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Can Special Economic Zones drive growth in urbanising Africa?

When: Wednesday, 13 November 2019 - Wednesday, 13 November 2019
Where: Bert Wessels Auditorium, WBS
Parktown Management Campus
Bert Wessels Lecture Theatre 2, Wits Business School, 2 St Davids Place, Parktown
Start time:17:30
Enquiries:

Tholoana.Phoshodi@wits.ac.za

RSVP:

https://www.eventbrite.co.uk/e/can-special-economic-zones-drive-growth-in-urbanising-africa-tickets-77794761225

As urban population growth in Africa continues to surge, so too does unemployment, informality and the growing bulge of disgruntled youth.

A staggering two-thirds of the investments in urban infrastructure required to support these populations by 2050, are yet to be made, or $93 billion per year[1]. Special Economic Zones, or SEZ's, have become a popular instrument to try and achieve alleviate some of this backlog and achieve certain developmental ends. Within otherwise fragile economic areas in particular, they can provide a spatially concentrated productive area, with the adequate infrastructure, human capital, suppliers and low regulation that investors seek.

Given their potential to attract investment, SEZ's are often used as a tool to uplift area's that are lagging economically and are thus often focussed away from major urban centres. However, evidence suggests that this approach may be limiting large spill over benefits that occur when a city's existing momentum is harnessed to create deep linkages between SEZ's and the rest of the economy. Cities at their core are about the density and connectivity of people, who are able to share ideas and resources. They are able to provide what SEZ's need: skilled and specialised labour, a wide variety of suppliers, and connectivity to national and global markets. Furthermore, rapid urbanisation means cities are our future, and we need them to be able to provide for our growing populations.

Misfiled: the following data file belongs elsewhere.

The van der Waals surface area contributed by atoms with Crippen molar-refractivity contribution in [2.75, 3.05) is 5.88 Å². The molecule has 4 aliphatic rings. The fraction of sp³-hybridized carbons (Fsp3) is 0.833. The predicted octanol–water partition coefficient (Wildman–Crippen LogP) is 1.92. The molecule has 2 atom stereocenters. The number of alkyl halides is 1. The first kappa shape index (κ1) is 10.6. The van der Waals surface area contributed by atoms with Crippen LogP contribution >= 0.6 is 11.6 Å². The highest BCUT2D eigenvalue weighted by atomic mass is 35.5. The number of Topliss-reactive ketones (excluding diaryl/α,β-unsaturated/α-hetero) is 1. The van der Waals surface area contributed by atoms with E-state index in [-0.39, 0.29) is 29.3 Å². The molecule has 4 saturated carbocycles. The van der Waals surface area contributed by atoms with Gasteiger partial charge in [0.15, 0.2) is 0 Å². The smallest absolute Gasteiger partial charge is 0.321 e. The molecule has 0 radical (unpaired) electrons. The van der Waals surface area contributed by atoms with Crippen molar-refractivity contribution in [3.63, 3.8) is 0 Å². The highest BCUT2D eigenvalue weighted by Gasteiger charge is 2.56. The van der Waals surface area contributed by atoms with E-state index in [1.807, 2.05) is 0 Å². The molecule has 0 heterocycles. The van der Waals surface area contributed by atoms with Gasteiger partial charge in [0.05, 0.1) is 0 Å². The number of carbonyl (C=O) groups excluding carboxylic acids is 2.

In this panel discussion, the IGC and Wits University bring together academic and policy experts to discuss whether allocating spatially concentrated areas in our cities to SEZ's can contribute meaningfully to the creation of economic growth and jobs. Does the geographic placement of SEZ's affect their linkages to the rest of the economy? Can they help to overcome the lack of industrialisation in many African cities to date? And further, could they even pose a solution to addressing the spatial inequalities that so prominently continue to reinforce social divides?

Speakers

Thomas Farole - Lead Economist in the World Bank's Social Protection and Jobs Global Practice

Michael Okyere Baafi - Executive Secretary of the Ghana Free Zones Board

Dr Susanne Frick - Fellow in Local Economic Development, London School of Economics (LSE)

Hanna Arayaselassie - Deputy Commissioner, Industrial Parks Division, Ethiopia

Chair - Lumkile Mondi - Senior Lecturer at Wits University, South Africa

Introductory remarks - Ronald Wall - Chair in Economic Development, Wits University, South Africa

Hosted by the International Growth Centre in partnership with the Wits School of Economic and Business Sciences 

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